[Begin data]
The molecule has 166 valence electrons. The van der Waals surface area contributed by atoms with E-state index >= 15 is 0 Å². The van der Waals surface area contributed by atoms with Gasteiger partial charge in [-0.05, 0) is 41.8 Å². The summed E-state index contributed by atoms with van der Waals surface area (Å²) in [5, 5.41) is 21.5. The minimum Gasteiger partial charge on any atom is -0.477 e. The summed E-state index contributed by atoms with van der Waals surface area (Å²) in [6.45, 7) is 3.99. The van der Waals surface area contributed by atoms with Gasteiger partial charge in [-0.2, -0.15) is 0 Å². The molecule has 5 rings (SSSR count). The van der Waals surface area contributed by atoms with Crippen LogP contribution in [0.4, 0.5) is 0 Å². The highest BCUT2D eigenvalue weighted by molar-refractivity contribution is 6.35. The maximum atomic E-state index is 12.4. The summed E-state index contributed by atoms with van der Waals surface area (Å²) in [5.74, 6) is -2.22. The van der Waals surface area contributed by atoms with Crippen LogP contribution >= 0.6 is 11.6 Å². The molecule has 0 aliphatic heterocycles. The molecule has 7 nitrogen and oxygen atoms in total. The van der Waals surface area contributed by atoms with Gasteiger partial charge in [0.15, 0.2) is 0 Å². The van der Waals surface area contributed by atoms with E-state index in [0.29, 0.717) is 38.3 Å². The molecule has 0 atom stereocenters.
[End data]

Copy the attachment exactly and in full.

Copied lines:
The molecule has 166 valence electrons. The van der Waals surface area contributed by atoms with E-state index >= 15 is 0 Å². The van der Waals surface area contributed by atoms with Gasteiger partial charge in [-0.05, 0) is 41.8 Å². The summed E-state index contributed by atoms with van der Waals surface area (Å²) in [5, 5.41) is 21.5. The minimum Gasteiger partial charge on any atom is -0.477 e. The summed E-state index contributed by atoms with van der Waals surface area (Å²) in [6.45, 7) is 3.99. The van der Waals surface area contributed by atoms with Gasteiger partial charge in [-0.2, -0.15) is 0 Å². The molecule has 5 rings (SSSR count). The van der Waals surface area contributed by atoms with Crippen LogP contribution in [0.4, 0.5) is 0 Å². The highest BCUT2D eigenvalue weighted by molar-refractivity contribution is 6.35. The maximum atomic E-state index is 12.4. The summed E-state index contributed by atoms with van der Waals surface area (Å²) in [5.74, 6) is -2.22. The van der Waals surface area contributed by atoms with Crippen LogP contribution >= 0.6 is 11.6 Å². The molecule has 0 aliphatic heterocycles. The molecule has 7 nitrogen and oxygen atoms in total. The van der Waals surface area contributed by atoms with Gasteiger partial charge in [0.15, 0.2) is 0 Å². The van der Waals surface area contributed by atoms with E-state index in [0.29, 0.717) is 38.3 Å². The molecule has 0 atom stereocenters.